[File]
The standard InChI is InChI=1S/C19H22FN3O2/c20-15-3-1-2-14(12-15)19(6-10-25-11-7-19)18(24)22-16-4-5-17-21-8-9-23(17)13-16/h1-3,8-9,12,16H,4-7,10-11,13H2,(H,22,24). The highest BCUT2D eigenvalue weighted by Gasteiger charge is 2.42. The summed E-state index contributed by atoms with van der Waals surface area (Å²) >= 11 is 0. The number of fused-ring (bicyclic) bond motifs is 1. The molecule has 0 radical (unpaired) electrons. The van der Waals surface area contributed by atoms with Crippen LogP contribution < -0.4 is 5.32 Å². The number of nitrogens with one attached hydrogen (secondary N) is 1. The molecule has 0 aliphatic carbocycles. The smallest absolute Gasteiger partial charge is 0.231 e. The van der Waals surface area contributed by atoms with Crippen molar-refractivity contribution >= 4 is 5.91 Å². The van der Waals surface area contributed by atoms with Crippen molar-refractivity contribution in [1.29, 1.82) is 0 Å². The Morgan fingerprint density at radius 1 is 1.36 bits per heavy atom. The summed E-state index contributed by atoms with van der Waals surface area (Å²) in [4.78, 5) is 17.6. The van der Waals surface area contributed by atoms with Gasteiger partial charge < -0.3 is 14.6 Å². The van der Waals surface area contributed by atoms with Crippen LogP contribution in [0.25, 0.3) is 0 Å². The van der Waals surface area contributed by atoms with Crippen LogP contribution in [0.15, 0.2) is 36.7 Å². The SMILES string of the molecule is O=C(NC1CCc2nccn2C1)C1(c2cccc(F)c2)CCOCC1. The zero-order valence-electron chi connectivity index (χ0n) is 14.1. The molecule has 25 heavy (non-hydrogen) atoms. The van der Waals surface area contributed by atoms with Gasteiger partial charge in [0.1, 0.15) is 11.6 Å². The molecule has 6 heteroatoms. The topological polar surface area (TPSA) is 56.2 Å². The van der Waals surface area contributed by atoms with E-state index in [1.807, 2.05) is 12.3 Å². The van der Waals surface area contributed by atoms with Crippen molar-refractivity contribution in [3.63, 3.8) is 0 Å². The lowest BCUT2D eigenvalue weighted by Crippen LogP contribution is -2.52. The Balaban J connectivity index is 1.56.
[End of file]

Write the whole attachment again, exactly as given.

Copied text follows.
The standard InChI is InChI=1S/C19H22FN3O2/c20-15-3-1-2-14(12-15)19(6-10-25-11-7-19)18(24)22-16-4-5-17-21-8-9-23(17)13-16/h1-3,8-9,12,16H,4-7,10-11,13H2,(H,22,24). The highest BCUT2D eigenvalue weighted by Gasteiger charge is 2.42. The summed E-state index contributed by atoms with van der Waals surface area (Å²) >= 11 is 0. The number of fused-ring (bicyclic) bond motifs is 1. The molecule has 0 radical (unpaired) electrons. The van der Waals surface area contributed by atoms with Crippen LogP contribution < -0.4 is 5.32 Å². The number of nitrogens with one attached hydrogen (secondary N) is 1. The molecule has 0 aliphatic carbocycles. The smallest absolute Gasteiger partial charge is 0.231 e. The van der Waals surface area contributed by atoms with Crippen molar-refractivity contribution >= 4 is 5.91 Å². The van der Waals surface area contributed by atoms with Crippen molar-refractivity contribution in [1.29, 1.82) is 0 Å². The Morgan fingerprint density at radius 1 is 1.36 bits per heavy atom. The summed E-state index contributed by atoms with van der Waals surface area (Å²) in [4.78, 5) is 17.6. The van der Waals surface area contributed by atoms with Gasteiger partial charge < -0.3 is 14.6 Å². The van der Waals surface area contributed by atoms with Crippen LogP contribution in [0.25, 0.3) is 0 Å². The van der Waals surface area contributed by atoms with Crippen LogP contribution in [0.15, 0.2) is 36.7 Å². The SMILES string of the molecule is O=C(NC1CCc2nccn2C1)C1(c2cccc(F)c2)CCOCC1. The zero-order valence-electron chi connectivity index (χ0n) is 14.1. The molecule has 25 heavy (non-hydrogen) atoms. The van der Waals surface area contributed by atoms with Gasteiger partial charge in [0.1, 0.15) is 11.6 Å². The molecule has 6 heteroatoms. The topological polar surface area (TPSA) is 56.2 Å². The van der Waals surface area contributed by atoms with E-state index in [1.807, 2.05) is 12.3 Å². The van der Waals surface area contributed by atoms with Crippen molar-refractivity contribution in [3.63, 3.8) is 0 Å². The lowest BCUT2D eigenvalue weighted by Crippen LogP contribution is -2.52. The Balaban J connectivity index is 1.56.